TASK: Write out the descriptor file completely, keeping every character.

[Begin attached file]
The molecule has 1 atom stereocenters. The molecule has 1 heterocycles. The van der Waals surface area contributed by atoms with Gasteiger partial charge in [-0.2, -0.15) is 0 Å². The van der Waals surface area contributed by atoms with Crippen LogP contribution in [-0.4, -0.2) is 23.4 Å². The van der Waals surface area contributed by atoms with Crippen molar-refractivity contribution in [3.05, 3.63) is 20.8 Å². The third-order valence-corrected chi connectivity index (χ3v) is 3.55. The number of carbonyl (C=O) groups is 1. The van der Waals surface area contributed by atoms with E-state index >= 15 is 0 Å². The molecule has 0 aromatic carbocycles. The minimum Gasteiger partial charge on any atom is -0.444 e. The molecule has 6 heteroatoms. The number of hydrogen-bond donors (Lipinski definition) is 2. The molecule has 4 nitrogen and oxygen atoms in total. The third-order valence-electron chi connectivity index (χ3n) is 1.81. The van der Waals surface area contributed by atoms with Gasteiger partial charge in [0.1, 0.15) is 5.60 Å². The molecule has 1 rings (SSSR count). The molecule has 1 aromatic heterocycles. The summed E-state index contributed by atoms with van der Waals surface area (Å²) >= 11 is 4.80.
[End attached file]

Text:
The molecule has 1 atom stereocenters. The molecule has 1 heterocycles. The van der Waals surface area contributed by atoms with Gasteiger partial charge in [-0.2, -0.15) is 0 Å². The van der Waals surface area contributed by atoms with Crippen LogP contribution in [-0.4, -0.2) is 23.4 Å². The van der Waals surface area contributed by atoms with Crippen molar-refractivity contribution in [3.05, 3.63) is 20.8 Å². The third-order valence-corrected chi connectivity index (χ3v) is 3.55. The number of carbonyl (C=O) groups is 1. The van der Waals surface area contributed by atoms with E-state index >= 15 is 0 Å². The molecule has 0 aromatic carbocycles. The minimum Gasteiger partial charge on any atom is -0.444 e. The molecule has 6 heteroatoms. The number of hydrogen-bond donors (Lipinski definition) is 2. The molecule has 4 nitrogen and oxygen atoms in total. The third-order valence-electron chi connectivity index (χ3n) is 1.81. The van der Waals surface area contributed by atoms with Gasteiger partial charge in [0.1, 0.15) is 5.60 Å². The molecule has 1 rings (SSSR count). The molecule has 1 aromatic heterocycles. The summed E-state index contributed by atoms with van der Waals surface area (Å²) >= 11 is 4.80.